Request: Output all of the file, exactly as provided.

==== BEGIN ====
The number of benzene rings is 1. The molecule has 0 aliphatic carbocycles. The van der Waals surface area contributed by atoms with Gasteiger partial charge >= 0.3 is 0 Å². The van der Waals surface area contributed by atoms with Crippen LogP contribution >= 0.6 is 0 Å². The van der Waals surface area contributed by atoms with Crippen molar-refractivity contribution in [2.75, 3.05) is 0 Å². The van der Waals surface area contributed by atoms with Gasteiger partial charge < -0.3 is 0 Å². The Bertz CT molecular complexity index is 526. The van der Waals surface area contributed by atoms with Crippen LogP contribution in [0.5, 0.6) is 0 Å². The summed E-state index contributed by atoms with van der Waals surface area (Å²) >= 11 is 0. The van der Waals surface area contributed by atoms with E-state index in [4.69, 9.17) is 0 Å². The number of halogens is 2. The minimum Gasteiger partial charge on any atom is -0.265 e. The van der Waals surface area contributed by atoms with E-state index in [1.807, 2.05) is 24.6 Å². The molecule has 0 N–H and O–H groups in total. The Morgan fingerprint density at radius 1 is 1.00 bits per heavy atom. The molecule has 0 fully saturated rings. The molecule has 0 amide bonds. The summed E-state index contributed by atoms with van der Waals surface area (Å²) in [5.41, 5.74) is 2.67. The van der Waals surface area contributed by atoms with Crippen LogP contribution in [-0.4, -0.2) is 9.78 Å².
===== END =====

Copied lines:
The number of benzene rings is 1. The molecule has 0 aliphatic carbocycles. The van der Waals surface area contributed by atoms with Gasteiger partial charge >= 0.3 is 0 Å². The van der Waals surface area contributed by atoms with Crippen LogP contribution >= 0.6 is 0 Å². The van der Waals surface area contributed by atoms with Crippen molar-refractivity contribution in [2.75, 3.05) is 0 Å². The van der Waals surface area contributed by atoms with Gasteiger partial charge < -0.3 is 0 Å². The Bertz CT molecular complexity index is 526. The van der Waals surface area contributed by atoms with Crippen LogP contribution in [0.5, 0.6) is 0 Å². The summed E-state index contributed by atoms with van der Waals surface area (Å²) >= 11 is 0. The van der Waals surface area contributed by atoms with E-state index in [4.69, 9.17) is 0 Å². The number of halogens is 2. The minimum Gasteiger partial charge on any atom is -0.265 e. The van der Waals surface area contributed by atoms with E-state index in [1.807, 2.05) is 24.6 Å². The molecule has 0 N–H and O–H groups in total. The Morgan fingerprint density at radius 1 is 1.00 bits per heavy atom. The molecule has 0 fully saturated rings. The molecule has 0 amide bonds. The summed E-state index contributed by atoms with van der Waals surface area (Å²) in [5.41, 5.74) is 2.67. The van der Waals surface area contributed by atoms with Crippen LogP contribution in [-0.4, -0.2) is 9.78 Å².